ALABAMA (WHNT) — Alabama is one of the few states that allow straight-ticket voting, and unofficial results show a majority of voters took advantage of that in last week’s election.
According to figures provided by the Alabama Secretary of State’s Office (SOS), there were just over 1.4 million votes cast in Tuesday’s midterm election in Alabama. That reflects a turnout rate of 38.5%.
Data shows 647,525 of those votes were straight-ticket Republican while 297,598 ballots were straight-ticket Democrat. Exactly 5,200 ballots were straight-ticket Libertarian.
But… what exactly is straight-ticket voting?
According to ballotpedia.org, straight-ticket voting, sometimes known as straight-party voting, allows voters to “select one political party’s complete slate of candidates for every office by making a single mark on his or her ballot.”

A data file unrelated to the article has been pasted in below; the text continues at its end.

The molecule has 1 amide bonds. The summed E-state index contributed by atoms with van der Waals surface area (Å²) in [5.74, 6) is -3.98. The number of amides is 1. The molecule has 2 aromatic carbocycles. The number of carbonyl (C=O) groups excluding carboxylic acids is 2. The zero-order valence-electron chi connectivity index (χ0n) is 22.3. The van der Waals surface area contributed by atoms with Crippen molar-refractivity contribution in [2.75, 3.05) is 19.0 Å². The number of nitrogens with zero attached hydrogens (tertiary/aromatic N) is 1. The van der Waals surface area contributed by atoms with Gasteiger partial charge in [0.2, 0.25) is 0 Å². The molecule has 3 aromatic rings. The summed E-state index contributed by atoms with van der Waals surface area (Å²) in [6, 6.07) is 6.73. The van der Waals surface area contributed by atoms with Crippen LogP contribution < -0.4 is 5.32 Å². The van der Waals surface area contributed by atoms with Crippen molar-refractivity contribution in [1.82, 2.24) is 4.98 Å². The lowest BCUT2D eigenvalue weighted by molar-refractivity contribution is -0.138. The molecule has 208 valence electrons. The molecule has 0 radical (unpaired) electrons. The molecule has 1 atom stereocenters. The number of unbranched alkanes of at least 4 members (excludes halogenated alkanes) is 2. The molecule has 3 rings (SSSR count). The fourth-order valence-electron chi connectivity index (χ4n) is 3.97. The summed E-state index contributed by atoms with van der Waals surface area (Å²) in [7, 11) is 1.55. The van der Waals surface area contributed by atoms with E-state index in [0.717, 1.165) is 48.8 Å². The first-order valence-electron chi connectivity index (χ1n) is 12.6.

According to the National Conference of State Legislatures (NCSL), Alabama is one of just six states that allow straight-ticket voting. The others include Indiana, Kentucky, Michigan, Oklahoma, and South Carolina.
To see the full unofficial results from Tuesday night’s election, click here.